7 This connection is attested by the following study, which is available on the internet: Oeindrila Dube, Omar Garcia-Ponce, Kevin Thom: From Maize to Haze: Agricultural Shocks and the Growth of the Mexican Drug Sector.
“The UNCTAD Trade and Development Report for 2007 notes that two million farmers in Mexico have lost their work since the US, Canada and Mexico signed the North American Free Trade Agreement NAFTA in 1994. In the context of this new free trade zone imports of North American crop and, in particular, those of maize sharply rose, since they were heavily subsidised and could therefore be sold on the Mexican markets below production costs. Not least for that reason the often illegal Mexican immigration into the United States continues unabatedly. Every year, about 700,000 Mexicans leave their country and cross the border with the USA partly risking their lives.”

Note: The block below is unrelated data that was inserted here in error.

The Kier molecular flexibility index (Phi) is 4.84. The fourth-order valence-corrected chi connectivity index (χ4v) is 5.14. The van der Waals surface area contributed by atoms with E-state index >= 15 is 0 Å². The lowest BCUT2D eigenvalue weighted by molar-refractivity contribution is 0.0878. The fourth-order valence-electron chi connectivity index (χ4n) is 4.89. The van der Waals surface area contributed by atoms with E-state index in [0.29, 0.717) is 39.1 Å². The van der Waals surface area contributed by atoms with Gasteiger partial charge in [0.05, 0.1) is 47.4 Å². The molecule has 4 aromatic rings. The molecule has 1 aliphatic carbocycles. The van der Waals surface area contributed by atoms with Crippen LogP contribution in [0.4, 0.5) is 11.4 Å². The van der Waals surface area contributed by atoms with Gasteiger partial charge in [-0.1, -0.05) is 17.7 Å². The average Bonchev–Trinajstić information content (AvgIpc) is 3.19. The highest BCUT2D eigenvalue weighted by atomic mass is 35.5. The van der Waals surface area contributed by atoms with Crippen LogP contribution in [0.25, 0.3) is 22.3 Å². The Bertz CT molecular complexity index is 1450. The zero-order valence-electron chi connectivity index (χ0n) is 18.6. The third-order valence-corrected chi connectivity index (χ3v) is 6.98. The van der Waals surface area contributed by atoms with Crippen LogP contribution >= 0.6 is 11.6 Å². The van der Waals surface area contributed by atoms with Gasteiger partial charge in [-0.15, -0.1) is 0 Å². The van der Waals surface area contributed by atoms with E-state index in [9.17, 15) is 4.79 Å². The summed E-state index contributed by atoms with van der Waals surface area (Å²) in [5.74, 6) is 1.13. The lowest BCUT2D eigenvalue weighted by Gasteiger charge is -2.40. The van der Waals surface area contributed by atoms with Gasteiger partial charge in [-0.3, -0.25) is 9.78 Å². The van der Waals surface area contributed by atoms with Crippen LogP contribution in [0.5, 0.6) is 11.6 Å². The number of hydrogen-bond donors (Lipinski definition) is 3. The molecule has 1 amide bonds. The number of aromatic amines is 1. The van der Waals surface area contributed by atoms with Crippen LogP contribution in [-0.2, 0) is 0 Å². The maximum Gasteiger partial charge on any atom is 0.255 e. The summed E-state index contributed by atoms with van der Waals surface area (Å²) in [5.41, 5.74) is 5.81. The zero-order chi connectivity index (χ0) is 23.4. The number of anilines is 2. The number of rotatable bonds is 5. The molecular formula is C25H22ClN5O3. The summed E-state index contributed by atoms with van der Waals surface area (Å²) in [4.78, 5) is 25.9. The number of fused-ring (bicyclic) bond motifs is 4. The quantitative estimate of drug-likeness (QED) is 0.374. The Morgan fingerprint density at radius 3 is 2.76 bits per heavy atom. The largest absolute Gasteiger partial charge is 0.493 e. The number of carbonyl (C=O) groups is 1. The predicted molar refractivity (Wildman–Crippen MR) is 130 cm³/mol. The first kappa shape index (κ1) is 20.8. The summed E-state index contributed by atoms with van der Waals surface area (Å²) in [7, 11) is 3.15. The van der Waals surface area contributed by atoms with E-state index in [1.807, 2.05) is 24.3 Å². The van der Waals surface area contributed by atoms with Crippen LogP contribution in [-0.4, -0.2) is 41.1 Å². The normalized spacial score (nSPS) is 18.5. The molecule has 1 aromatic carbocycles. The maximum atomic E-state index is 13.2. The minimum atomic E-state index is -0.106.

Jean Feyder: Mordshunger. Wer profitiert vom Elend der armen Länder? (Murderous hunger. Who benefits from the misery of the poor countries?)
Frankfurt am Main 2010, p. 97
(Translation Current Concerns)
Our study suggests that as these countries pursue broader development strategies, policies influencing the income opportunities of the rural poor may shape the narcotics trade. Policymakers should therefore consider the implications of measures such as trade agreements and agricultural reforms on the rural narco-economy. For example, in the case of Mexico it was hoped that NAFTA would deliver economic gains by more efficiently allocating resources.